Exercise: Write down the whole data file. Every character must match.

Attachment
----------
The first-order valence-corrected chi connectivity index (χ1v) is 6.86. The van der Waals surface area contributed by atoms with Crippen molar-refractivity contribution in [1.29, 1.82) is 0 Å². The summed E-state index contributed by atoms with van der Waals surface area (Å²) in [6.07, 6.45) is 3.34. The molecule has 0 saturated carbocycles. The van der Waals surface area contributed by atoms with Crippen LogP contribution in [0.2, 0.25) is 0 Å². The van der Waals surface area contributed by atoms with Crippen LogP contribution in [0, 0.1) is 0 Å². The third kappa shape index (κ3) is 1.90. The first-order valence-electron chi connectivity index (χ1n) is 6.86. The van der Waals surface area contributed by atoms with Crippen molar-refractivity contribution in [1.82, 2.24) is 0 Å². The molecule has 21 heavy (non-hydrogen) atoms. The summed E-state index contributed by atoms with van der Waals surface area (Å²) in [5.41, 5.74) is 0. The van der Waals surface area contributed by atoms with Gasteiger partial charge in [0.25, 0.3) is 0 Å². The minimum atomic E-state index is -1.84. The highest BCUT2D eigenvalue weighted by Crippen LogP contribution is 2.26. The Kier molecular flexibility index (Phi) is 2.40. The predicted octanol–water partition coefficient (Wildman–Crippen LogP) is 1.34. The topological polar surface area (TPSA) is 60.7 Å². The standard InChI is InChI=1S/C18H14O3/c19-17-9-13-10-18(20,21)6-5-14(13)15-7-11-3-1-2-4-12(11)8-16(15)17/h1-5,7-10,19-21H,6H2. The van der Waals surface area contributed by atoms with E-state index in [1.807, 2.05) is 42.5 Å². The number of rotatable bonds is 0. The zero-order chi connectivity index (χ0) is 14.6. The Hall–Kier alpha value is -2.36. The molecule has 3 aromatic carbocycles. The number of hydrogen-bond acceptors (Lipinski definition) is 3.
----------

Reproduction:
The first-order valence-corrected chi connectivity index (χ1v) is 6.86. The van der Waals surface area contributed by atoms with Crippen molar-refractivity contribution in [1.29, 1.82) is 0 Å². The summed E-state index contributed by atoms with van der Waals surface area (Å²) in [6.07, 6.45) is 3.34. The molecule has 0 saturated carbocycles. The van der Waals surface area contributed by atoms with Crippen LogP contribution in [0.2, 0.25) is 0 Å². The van der Waals surface area contributed by atoms with Crippen LogP contribution in [0, 0.1) is 0 Å². The third kappa shape index (κ3) is 1.90. The first-order valence-electron chi connectivity index (χ1n) is 6.86. The van der Waals surface area contributed by atoms with Crippen molar-refractivity contribution in [1.82, 2.24) is 0 Å². The molecule has 21 heavy (non-hydrogen) atoms. The summed E-state index contributed by atoms with van der Waals surface area (Å²) in [5.41, 5.74) is 0. The van der Waals surface area contributed by atoms with Gasteiger partial charge in [0.25, 0.3) is 0 Å². The minimum atomic E-state index is -1.84. The highest BCUT2D eigenvalue weighted by Crippen LogP contribution is 2.26. The Kier molecular flexibility index (Phi) is 2.40. The predicted octanol–water partition coefficient (Wildman–Crippen LogP) is 1.34. The topological polar surface area (TPSA) is 60.7 Å². The standard InChI is InChI=1S/C18H14O3/c19-17-9-13-10-18(20,21)6-5-14(13)15-7-11-3-1-2-4-12(11)8-16(15)17/h1-5,7-10,19-21H,6H2. The van der Waals surface area contributed by atoms with E-state index in [1.807, 2.05) is 42.5 Å². The number of rotatable bonds is 0. The zero-order chi connectivity index (χ0) is 14.6. The Hall–Kier alpha value is -2.36. The molecule has 3 aromatic carbocycles. The number of hydrogen-bond acceptors (Lipinski definition) is 3.